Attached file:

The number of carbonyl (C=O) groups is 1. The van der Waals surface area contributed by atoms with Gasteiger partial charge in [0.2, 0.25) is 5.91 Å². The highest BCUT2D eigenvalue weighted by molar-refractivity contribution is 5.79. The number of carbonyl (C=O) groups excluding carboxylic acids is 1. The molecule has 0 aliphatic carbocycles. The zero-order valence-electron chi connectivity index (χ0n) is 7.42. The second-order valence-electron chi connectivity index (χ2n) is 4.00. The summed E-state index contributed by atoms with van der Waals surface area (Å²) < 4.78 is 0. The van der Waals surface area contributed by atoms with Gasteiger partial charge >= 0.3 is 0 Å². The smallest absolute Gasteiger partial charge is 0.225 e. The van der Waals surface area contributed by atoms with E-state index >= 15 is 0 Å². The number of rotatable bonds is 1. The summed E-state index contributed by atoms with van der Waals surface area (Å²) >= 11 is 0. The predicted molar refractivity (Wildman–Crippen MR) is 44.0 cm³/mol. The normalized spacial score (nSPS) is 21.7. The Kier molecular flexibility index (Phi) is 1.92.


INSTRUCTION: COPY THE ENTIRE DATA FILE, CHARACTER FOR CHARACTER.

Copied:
The number of carbonyl (C=O) groups is 1. The van der Waals surface area contributed by atoms with Gasteiger partial charge in [0.2, 0.25) is 5.91 Å². The highest BCUT2D eigenvalue weighted by molar-refractivity contribution is 5.79. The number of carbonyl (C=O) groups excluding carboxylic acids is 1. The molecule has 0 aliphatic carbocycles. The zero-order valence-electron chi connectivity index (χ0n) is 7.42. The second-order valence-electron chi connectivity index (χ2n) is 4.00. The summed E-state index contributed by atoms with van der Waals surface area (Å²) < 4.78 is 0. The van der Waals surface area contributed by atoms with Gasteiger partial charge >= 0.3 is 0 Å². The smallest absolute Gasteiger partial charge is 0.225 e. The van der Waals surface area contributed by atoms with E-state index >= 15 is 0 Å². The number of rotatable bonds is 1. The summed E-state index contributed by atoms with van der Waals surface area (Å²) >= 11 is 0. The predicted molar refractivity (Wildman–Crippen MR) is 44.0 cm³/mol. The normalized spacial score (nSPS) is 21.7. The Kier molecular flexibility index (Phi) is 1.92.